To come completely clean with my readers, I very nearly skipped ahead of everything else when I got these tracks and jumped straight to the fully recorded version of "Sin", the last known recording from former Warrant frontman, Jani Lane.  We have already been treated to a heart-wrenching acoustic version of this song on the previous Liberty N Justice release, Hell Is Coming To Breakfast, but I knew that this version was the one that Justin, JK, and the rest really wanted people to hear.  I resisted the temptation of jumping ahead, which, considering the lyrical topic of this song is a bit of irony in and of itself, and I am glad that I did, because the greatness of this song really is showcased when surrounded by so many other excellent pieces of music.  As it is, the late Jani Lane's vocals are every bit as haunting and soul-scarring here as they were in the acoustic version, but the extra power of a properly amped-up Bill Leverty (Firehouse) and Keri Kelli (who has played for everyone EXCEPT Firehouse, it seems...), this song reaches a level I did not know was possible for it.  I am not trying to over-hype this song or sell it to anyone, because I truly believe the song sells itself once it is heard.  Rather, I am trying to express the frustration and sadness that I feel whenever I hear Lane tackle this song about THIS subject, because I think it so chillingly reflects what we have learned about the end of his tormented life.  As someone who does not believe in pre-destination, I find myself feeling that this song was meant to be performed by this man and no one else...and he puts an exclamation point on the talent that he possessed when he (and his cohorts) absolutely nail this number.  Perfect performances across the board, excellent production from JK Northrup, and truly amazing songwriting here; this is the level that I wish all music could be taken to.  Amazing...

"Give 'Em A Light" brings out yet another stellar vocal performance, this time from one of my all-time favorites, Paul Shortino (King Kobra/Rough Cutt/Quiet Riot).  Shortino's blues-soaked, life-lived vocal delivery is the perfect compliment to this driving rocker that also features his pal Dave Kenzerling of King Kobra on lead guitar, and...of course...his good friend Mr. JK Northrup, who also previously performed with King Kobra, on rhythm guitar, drums, and bass.  This lighter-hearted number is the perfect pick-me-up to follow "Sin", and is strong enough in its performance to not be overshadowed by the previous track.

Louis St. August of the underappreciated melodic Boston rock band MASS takes the mic for the next track, "Daddy Long Legs".  Tim Gaines of Stryper handles the bass (with JK Northrup on guitar and drums) on this track that delivers a really cute message about a topic that is explained in a spoken bridge to the song, but wraps it some cliched 80's rock lyrics that could lead the less-than-straight-minded listener down a different road if they let their thoughts drift.  Perfectly tongue-in-cheek and delightfully light-hearted, Mr. Murr's ode to the song's subject is a good one with a catchy chorus and some excellent vocal work, both out front and in the backing department.

Speaking of Justin Murr, his penchant for film rears its head again on The Cigar Chronicles.  On Hell Is Coming To Breakfast, the listener got to feast their ears on Murr's ode to the Bruce Willis Die Hard series of movies.  This time, Stallone's Rocky character is lifted straight from the first movie as, after having his face is beaten to a swollen, bruised mess, Rocky begs his trainer "I can't see, you gotta open my eyes.  Cut me, Mick".  In this lyrical incarnation, Ron Keel handles the Rocky character's line in over-the-top KEEL vocal fashion and swagger in this song about not giving up when life gets hard.  Michael Phillips of Christian metal legends Deliverance (and currently with The Sacrificed) handles the guitar work here and absolutely rips through a couple of solos on this, the hardest rocker on the album.  Excellent songwriting and lyrics that make my inner Rocky want to get up off the floor and keep on fighting really drive this number that really drives the latter portion of this album.  (Stick around for the Rocky II quote at the end of the song, by the way....)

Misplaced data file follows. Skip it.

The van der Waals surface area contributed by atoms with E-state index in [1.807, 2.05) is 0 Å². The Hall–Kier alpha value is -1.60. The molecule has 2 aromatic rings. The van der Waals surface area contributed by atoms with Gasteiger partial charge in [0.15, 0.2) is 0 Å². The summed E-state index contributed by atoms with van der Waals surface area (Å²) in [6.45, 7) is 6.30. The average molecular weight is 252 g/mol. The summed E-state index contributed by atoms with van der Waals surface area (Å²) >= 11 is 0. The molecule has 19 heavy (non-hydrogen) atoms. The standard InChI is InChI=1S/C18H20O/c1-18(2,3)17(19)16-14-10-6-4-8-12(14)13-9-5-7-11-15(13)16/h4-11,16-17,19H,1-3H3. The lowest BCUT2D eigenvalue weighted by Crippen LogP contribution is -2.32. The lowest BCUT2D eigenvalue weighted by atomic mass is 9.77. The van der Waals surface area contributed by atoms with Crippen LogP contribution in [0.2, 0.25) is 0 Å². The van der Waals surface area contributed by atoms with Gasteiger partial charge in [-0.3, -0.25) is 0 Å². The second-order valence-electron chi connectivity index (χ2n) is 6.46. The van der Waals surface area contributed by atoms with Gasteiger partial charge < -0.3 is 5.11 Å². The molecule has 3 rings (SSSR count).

My feelings about Terry Ilous being the new lead singer of ONE of the versions of Great White have already been documented on this site, but that opinion takes nothing away from the excellent performance Ilous provides in closing this album on "Tomorrow".  Ilous and Hardline's Alessandro Del Vecchio provide the bombastic voices for this big, inspiring ballad, that really has a full band feel to it, as Ron Wisko from The Storm/Foreigner/David Lee Roth Band handles the big drum sound here, with former Bloodgood guitar hero PK Mitchell tackling the melodic guitar solos.  A really nice way to close the disc, this song is by no means the "leftovers" of the recording sessions and is not buried at the end as a sign of weakness.  I look at it as a way to wrap the album back around to the beginning in one big, nearly perfect loop! 

By the time we have finished the last track, we, the listeners, have been taken on a quite a musical journey that I feel I have inadequately described in places.  This is a truly complete musical experience that I can honestly say I have not taken in quite some time.  Ups and downs, lows and highs, rockers and ballads...everything works here...and this is only HALF of the Cigar Chronicles project!  An absolute must-own, this is going to be difficult to top if someone wants to claim the number one position in the Glitter2Gutter Top 12 of 2012. 

Rating:!  The Cigar Chronicles: Volume 2-The Originals is as near to perfection as 2012 has seen.  Crank this masterpiece to 9.5...

To read our review of The Cigar Chronicles: Volume 1-The Covers, click here!